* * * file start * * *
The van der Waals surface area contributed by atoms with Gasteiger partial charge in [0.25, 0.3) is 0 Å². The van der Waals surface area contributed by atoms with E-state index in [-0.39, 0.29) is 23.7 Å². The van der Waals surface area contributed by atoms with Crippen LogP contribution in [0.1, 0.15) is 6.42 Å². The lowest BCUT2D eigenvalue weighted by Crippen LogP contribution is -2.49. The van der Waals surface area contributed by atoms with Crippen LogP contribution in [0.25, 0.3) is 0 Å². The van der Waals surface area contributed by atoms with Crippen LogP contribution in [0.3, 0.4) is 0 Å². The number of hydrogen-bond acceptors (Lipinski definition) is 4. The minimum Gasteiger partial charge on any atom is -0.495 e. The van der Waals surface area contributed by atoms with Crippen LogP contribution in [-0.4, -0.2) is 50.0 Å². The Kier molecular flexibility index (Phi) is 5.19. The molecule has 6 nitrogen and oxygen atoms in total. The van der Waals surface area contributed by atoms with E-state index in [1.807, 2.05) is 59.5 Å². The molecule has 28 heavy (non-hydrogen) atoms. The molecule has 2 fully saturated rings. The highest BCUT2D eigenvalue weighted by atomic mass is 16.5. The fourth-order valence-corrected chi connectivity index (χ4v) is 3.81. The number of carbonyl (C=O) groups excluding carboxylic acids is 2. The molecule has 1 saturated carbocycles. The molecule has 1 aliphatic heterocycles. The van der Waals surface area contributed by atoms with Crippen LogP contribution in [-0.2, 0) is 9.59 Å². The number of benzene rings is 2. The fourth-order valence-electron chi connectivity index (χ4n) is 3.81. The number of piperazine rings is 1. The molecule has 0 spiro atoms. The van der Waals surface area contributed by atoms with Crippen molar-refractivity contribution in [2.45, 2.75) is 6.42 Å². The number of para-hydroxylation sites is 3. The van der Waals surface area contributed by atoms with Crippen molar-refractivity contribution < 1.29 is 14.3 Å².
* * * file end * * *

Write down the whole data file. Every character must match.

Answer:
The van der Waals surface area contributed by atoms with Gasteiger partial charge in [0.25, 0.3) is 0 Å². The van der Waals surface area contributed by atoms with E-state index in [-0.39, 0.29) is 23.7 Å². The van der Waals surface area contributed by atoms with Crippen LogP contribution in [0.1, 0.15) is 6.42 Å². The lowest BCUT2D eigenvalue weighted by Crippen LogP contribution is -2.49. The van der Waals surface area contributed by atoms with Crippen LogP contribution in [0.25, 0.3) is 0 Å². The van der Waals surface area contributed by atoms with Crippen LogP contribution in [0.3, 0.4) is 0 Å². The number of hydrogen-bond acceptors (Lipinski definition) is 4. The minimum Gasteiger partial charge on any atom is -0.495 e. The van der Waals surface area contributed by atoms with Crippen LogP contribution in [-0.4, -0.2) is 50.0 Å². The Kier molecular flexibility index (Phi) is 5.19. The molecule has 6 nitrogen and oxygen atoms in total. The van der Waals surface area contributed by atoms with E-state index in [1.807, 2.05) is 59.5 Å². The molecule has 28 heavy (non-hydrogen) atoms. The molecule has 2 fully saturated rings. The highest BCUT2D eigenvalue weighted by atomic mass is 16.5. The fourth-order valence-corrected chi connectivity index (χ4v) is 3.81. The number of carbonyl (C=O) groups excluding carboxylic acids is 2. The molecule has 1 saturated carbocycles. The molecule has 1 aliphatic heterocycles. The van der Waals surface area contributed by atoms with Crippen LogP contribution in [-0.2, 0) is 9.59 Å². The number of benzene rings is 2. The fourth-order valence-electron chi connectivity index (χ4n) is 3.81. The number of piperazine rings is 1. The molecule has 0 spiro atoms. The van der Waals surface area contributed by atoms with Crippen molar-refractivity contribution in [2.45, 2.75) is 6.42 Å². The number of para-hydroxylation sites is 3. The van der Waals surface area contributed by atoms with Crippen molar-refractivity contribution < 1.29 is 14.3 Å².